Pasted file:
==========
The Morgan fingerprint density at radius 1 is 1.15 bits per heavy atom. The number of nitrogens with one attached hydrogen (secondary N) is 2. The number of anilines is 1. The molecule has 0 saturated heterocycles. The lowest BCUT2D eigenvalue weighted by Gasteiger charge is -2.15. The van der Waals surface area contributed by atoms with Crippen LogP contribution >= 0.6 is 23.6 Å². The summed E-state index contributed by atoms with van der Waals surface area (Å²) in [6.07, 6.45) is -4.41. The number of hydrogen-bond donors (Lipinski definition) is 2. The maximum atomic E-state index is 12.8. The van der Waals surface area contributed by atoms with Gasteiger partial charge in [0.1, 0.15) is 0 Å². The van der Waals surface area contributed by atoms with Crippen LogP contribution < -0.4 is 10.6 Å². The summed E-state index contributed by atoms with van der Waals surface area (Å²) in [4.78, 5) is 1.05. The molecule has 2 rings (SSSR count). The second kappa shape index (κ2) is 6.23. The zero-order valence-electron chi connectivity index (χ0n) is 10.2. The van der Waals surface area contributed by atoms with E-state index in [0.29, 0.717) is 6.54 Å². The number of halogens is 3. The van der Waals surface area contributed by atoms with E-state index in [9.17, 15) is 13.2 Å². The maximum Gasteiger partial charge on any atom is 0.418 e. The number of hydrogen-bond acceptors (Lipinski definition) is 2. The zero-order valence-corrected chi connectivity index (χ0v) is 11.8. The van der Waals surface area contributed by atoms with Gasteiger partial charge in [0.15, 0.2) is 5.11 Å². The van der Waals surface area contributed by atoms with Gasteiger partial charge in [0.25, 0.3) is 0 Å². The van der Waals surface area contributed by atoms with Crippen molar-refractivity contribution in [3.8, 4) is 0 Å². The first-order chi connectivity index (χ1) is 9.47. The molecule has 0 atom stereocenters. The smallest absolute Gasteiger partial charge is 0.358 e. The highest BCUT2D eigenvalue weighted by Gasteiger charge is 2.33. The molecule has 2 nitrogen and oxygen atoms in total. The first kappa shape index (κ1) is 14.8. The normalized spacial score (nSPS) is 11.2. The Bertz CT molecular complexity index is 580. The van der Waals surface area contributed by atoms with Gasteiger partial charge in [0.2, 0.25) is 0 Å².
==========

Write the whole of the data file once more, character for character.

The Morgan fingerprint density at radius 1 is 1.15 bits per heavy atom. The number of nitrogens with one attached hydrogen (secondary N) is 2. The number of anilines is 1. The molecule has 0 saturated heterocycles. The lowest BCUT2D eigenvalue weighted by Gasteiger charge is -2.15. The van der Waals surface area contributed by atoms with Crippen LogP contribution >= 0.6 is 23.6 Å². The summed E-state index contributed by atoms with van der Waals surface area (Å²) in [6.07, 6.45) is -4.41. The number of hydrogen-bond donors (Lipinski definition) is 2. The maximum atomic E-state index is 12.8. The van der Waals surface area contributed by atoms with Gasteiger partial charge in [0.1, 0.15) is 0 Å². The van der Waals surface area contributed by atoms with Crippen LogP contribution < -0.4 is 10.6 Å². The summed E-state index contributed by atoms with van der Waals surface area (Å²) in [4.78, 5) is 1.05. The molecule has 2 rings (SSSR count). The second kappa shape index (κ2) is 6.23. The zero-order valence-electron chi connectivity index (χ0n) is 10.2. The van der Waals surface area contributed by atoms with E-state index in [0.29, 0.717) is 6.54 Å². The number of halogens is 3. The van der Waals surface area contributed by atoms with E-state index in [9.17, 15) is 13.2 Å². The maximum Gasteiger partial charge on any atom is 0.418 e. The number of hydrogen-bond acceptors (Lipinski definition) is 2. The zero-order valence-corrected chi connectivity index (χ0v) is 11.8. The van der Waals surface area contributed by atoms with Gasteiger partial charge in [0.15, 0.2) is 5.11 Å². The van der Waals surface area contributed by atoms with Gasteiger partial charge in [0.25, 0.3) is 0 Å². The van der Waals surface area contributed by atoms with Crippen molar-refractivity contribution in [3.8, 4) is 0 Å². The first-order chi connectivity index (χ1) is 9.47. The molecule has 0 atom stereocenters. The smallest absolute Gasteiger partial charge is 0.358 e. The highest BCUT2D eigenvalue weighted by Gasteiger charge is 2.33. The molecule has 2 nitrogen and oxygen atoms in total. The first kappa shape index (κ1) is 14.8. The normalized spacial score (nSPS) is 11.2. The Bertz CT molecular complexity index is 580. The van der Waals surface area contributed by atoms with Gasteiger partial charge in [0.2, 0.25) is 0 Å².